By: Jessica Luo

June 19, 2015

...Continued from Part 1

Readers of this blog already know what is happening next: our shipboard acoustic current doppler profiler (ADCP) was miscalibrated and gave us erroneous readings for the whole first three days of the cruise. On Day 1, though, we had no idea this was the case, and we steamed southwest from Miami, passing the Florida Keys one by one and never seeing the key directional change in the currents that would tell us that we had reached the eddy. We eventually decided to just go ahead and put DPI-2 (formerly ISIIS) in the water to see what the DPI-2 physical data would tell us.

DPI-2 simultaneously records plankton images as well as data from a suite of environmental sensors, so we are able to correlate any organism to the particular depth and latitude/longitude, as well as the temperature, salinity, fluorometry, oxygen, and irradiance of the water in which it was imaged. The physical data that are collected can also help us define the boundaries of water masses or the structure of any fine-scale features that we sampled across (e.g. fronts, thin layers).

Normally, we take all the data, imagery and physical, back to the lab to analyze, but this is not terribly useful for us in the field when conditions are changing rapidly and we have situations like our current one when our other shipboard instruments are malfunctioning. Fortunately, in the last couple years, because of analytical advances in our lab, we are now able to map the physical environment in real time. 

The physical signature of a cyclonic eddy in the Northern Hemisphere is a “cold core,” which means that colder, deeper, more nutrient rich waters are brought up closer to the surface. The plot below shows the temperature, salinity, fluorometry, and oxygen signal by depth and distance along the transect (in nautical miles) of a smaller, spin-off eddy that we sampled last year, but similar patterns should be evident in larger, meso-scale eddies. The characteristic “dome” in the physical data marks the center of the eddy, and the areas of higher biological activity are expected to occur at the eddy edges.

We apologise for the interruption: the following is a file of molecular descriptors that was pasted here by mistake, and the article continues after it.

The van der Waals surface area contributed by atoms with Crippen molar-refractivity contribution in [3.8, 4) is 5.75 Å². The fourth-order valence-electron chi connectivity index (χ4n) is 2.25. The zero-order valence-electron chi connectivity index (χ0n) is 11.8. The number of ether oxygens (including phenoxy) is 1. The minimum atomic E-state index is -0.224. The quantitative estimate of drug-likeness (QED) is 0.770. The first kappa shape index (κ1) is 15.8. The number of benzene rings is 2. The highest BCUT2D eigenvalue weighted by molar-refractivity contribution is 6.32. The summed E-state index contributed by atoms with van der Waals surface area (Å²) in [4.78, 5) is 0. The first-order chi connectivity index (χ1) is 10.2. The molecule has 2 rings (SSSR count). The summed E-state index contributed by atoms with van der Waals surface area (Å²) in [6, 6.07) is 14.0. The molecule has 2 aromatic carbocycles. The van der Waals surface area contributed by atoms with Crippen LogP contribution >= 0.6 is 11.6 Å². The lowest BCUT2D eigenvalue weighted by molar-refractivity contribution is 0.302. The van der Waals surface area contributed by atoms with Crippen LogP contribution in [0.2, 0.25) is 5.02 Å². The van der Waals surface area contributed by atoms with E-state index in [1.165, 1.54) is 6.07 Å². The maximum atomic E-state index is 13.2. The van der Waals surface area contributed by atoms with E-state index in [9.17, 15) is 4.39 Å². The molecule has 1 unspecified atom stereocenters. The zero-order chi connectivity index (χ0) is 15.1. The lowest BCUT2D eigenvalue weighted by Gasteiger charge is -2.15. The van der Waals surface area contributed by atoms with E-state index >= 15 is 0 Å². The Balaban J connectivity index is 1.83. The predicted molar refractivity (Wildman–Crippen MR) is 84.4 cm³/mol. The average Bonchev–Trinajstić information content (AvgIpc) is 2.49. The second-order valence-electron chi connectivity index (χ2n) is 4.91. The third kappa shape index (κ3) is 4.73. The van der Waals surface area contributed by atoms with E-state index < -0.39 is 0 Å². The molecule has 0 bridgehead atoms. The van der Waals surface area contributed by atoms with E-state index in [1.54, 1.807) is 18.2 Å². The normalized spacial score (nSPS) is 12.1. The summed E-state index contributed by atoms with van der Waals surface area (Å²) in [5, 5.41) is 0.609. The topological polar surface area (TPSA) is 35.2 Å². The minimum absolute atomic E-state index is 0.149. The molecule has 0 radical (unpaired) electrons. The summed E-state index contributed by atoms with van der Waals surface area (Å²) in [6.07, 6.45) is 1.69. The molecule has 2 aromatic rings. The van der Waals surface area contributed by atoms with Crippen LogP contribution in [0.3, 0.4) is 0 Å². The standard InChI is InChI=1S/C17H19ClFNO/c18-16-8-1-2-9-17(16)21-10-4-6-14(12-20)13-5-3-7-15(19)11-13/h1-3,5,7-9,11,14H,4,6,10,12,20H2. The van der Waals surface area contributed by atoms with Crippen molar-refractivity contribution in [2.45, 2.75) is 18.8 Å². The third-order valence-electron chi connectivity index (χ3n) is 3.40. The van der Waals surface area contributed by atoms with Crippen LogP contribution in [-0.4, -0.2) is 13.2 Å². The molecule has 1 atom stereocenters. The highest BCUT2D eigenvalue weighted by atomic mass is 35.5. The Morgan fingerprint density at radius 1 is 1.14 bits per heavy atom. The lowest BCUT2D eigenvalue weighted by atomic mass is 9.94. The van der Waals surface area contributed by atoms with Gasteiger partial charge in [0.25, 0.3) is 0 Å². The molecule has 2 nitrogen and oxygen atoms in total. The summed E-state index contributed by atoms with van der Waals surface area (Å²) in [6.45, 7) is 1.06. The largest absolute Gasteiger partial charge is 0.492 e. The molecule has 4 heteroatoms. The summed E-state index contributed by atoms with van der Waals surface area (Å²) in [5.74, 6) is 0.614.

I am showing you the physical data from last year’s sub-mesoscale eddy because it better illustrates what a cyclonic eddy should look like than any single transect we surveyed this year. The key feature to note is the “dome,” present in all four panels, which show the cooler, saltier, more productive, and less oxygenated waters coming up from depth to the surface waters. The top of the dome marks the center of the eddy.

Since this year’s eddy was so large, and we couldn’t define it from the ADCP data or satellites (it was too cloudy), we had to sample it with DPI-2 in pieces. Furthermore, when mesoscale eddies are being sheared and broken down, they start to lose a lot of the key characteristics that make it easy to define its structure in real time. But this period in the eddy’s life-cycle is also particularly interesting in terms of the biology: the larval fish found inside it presumably have already had quite a while to stay in the eddy, find favorable food environments to grow fast and big, and the predators would have had time to figure out where all the fish were. The age-old dance between those trying to eat and those trying to avoid being eaten would be playing out in real time as we crisscrossed the eddy, towing imaging systems and nets along the way.

As we get back to land and the lab, we will slowly be able to piece together the multiple lines of data – the ADCP that eventually got re-calibrated, the DPI-2 physical data, and satellite imagery – to determine what water masses we actually sampled (because we did get distinct water masses!) and where the eddy actually was located. The story of the larval fish in its quest to find food, avoid being eaten, and find its way back home continues to be revealed, and we biologists are enjoying the ride every step of the way.